The 95th annual Oscars™ celebration took place on March 12th, and this year Hollywood’s biggest night was more accessible than ever, with American Sign Language (ASL) interpreters, custom design for the event including ramp access for all attendees, an access guide for press and attendees, captioning, and Audio Description (AD).
Descriptive Video Works (DVW) was very proud to provide the live audio description for this prestigious event. It was a team effort with blind and sighted team members, Nefertiti Matos Olivares, Erin Muroski, Joseph V. Amodio and Scott Blanks, working collaboratively to ensure that blind and low vision audiences had the best viewing experience possible.
“The blind perspective must be represented,” said Matos Olivares. “Placing blind professionals in roles critical to the audio description creation process will only enhance the overall quality of this art form.” Descriptive Video Works had two blind professionals on the team, including voice talent Nefertiti Matos Olivares and Quality Control specialist Scott Blanks, who also coordinated the event for DVW.
Live audio description has its own unique challenges, as there is limited time and restricted access to content, so the describers need to work quickly to provide rich narration about the visuals without stepping on dialogue or other important audio. Live events can be particularly challenging for describers as there can be unexpected changes with the order, presenters, and audio cues.
Joseph V. Amodio partnered with Scott Blanks for the Oscars red carpet, with Amodio providing the live audio description and Blanks offering feedback and suggestions during rehearsals and commercial breaks. The red carpet can be very challenging, according to Amodio: “the hosts are talking almost the entire time, so we have to identify the celebrity, take in the outfit, and figure out how to describe the key visual elements within seconds.”
As a QC Specialist, Scott Blanks generally works with pre-recorded content, vetting scripts and recorded content for word choice, pronunciation and tone. This year’s ceremony was Blanks’ first experience with live audio description and he provided Quality Control for both the red carpet and the main event. His biggest takeaway: “Don’t let the unpredictability of live entertainment rule over you. Have fun with it.”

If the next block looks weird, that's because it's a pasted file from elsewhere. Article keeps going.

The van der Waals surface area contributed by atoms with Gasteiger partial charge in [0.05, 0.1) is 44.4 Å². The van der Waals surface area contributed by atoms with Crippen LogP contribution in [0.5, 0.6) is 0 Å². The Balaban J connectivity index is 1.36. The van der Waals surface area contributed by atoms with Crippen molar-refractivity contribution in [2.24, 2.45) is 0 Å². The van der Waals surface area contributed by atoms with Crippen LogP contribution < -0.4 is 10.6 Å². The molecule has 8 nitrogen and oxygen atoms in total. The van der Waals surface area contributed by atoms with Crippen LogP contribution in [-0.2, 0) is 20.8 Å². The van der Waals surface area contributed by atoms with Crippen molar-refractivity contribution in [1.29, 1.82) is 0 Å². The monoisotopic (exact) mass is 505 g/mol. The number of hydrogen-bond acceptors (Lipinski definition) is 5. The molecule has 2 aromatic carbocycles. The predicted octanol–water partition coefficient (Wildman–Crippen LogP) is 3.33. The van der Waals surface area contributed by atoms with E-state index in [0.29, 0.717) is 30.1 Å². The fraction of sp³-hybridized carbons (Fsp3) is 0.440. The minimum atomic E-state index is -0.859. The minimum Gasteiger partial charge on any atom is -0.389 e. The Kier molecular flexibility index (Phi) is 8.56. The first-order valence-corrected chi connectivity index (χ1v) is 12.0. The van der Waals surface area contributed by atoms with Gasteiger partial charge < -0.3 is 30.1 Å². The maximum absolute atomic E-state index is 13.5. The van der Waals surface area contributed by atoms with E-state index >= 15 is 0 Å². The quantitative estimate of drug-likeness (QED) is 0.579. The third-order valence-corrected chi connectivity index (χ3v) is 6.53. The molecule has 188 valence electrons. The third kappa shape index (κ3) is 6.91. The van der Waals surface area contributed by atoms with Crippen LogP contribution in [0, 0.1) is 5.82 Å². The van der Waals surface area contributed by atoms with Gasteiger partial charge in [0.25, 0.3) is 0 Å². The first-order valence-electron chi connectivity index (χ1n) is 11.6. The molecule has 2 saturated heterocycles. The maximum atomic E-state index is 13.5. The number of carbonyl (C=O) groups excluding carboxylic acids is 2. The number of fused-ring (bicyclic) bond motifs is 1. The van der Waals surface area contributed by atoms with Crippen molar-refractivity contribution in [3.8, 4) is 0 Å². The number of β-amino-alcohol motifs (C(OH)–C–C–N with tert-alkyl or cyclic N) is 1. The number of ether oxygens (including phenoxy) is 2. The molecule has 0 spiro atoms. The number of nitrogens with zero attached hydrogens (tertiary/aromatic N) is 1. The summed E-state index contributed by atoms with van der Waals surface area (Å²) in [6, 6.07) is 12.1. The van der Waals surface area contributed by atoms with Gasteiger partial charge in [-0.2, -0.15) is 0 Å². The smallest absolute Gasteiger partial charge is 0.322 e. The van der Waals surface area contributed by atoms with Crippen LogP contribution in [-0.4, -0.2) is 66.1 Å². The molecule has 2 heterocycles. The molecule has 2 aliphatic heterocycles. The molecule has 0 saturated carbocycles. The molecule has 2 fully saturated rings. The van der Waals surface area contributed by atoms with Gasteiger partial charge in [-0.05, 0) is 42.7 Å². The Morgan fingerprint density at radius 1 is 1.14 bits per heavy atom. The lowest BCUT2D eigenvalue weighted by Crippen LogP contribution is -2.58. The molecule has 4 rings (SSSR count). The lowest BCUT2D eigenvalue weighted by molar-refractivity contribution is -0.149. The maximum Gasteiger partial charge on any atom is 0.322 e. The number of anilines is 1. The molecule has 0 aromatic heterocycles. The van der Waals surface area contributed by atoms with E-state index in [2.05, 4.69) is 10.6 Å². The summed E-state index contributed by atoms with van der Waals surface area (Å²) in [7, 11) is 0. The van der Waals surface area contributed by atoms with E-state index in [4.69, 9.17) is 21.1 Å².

The description process for the Oscars main ceremony was different from the red carpet, with Erin Muroski and Nefertiti Matos Olivares working in tandem to describe the event. Muroski wrote scripts for the pre-recorded visuals, and Matos Olivares reviewed the information, made suggestions and edits as necessary and narrated these segments live on the broadcast – while Muroski narrated the live elements of the event. Muroski said that working alongside Matos Olivares has made her a better describer: “Nefertiti has given me such valuable insight into exactly what our audience wants to know.”
Live audio description is a very different process from audio description, and live events can be dynamic and uncertain, as well as stressful. “Sometimes the team will attend rehearsals or get pre-taped packages to review, but there are often changes so research and flexibility are key.” Muroski went on to add: “It can also be very rewarding, knowing our team has served the audience well.”
As the team reflected on the experience, Matos Olivares said, “My hope is that blind and sighted audio description partnerships become the norm, not the exception.” Rhys Lloyd, Studio Head of Descriptive Video Works agreed: “In order to have an inclusive and collaborative audio description experience, we need more blind and low vision professionals in key positions. Our team has shown what is possible, and how it can be successfully achieved.” Lloyd went on: “I have no doubt the success of this event will change the direction of live audio description moving forward.”
If you would like more information about live audio description, please contact us at [email protected]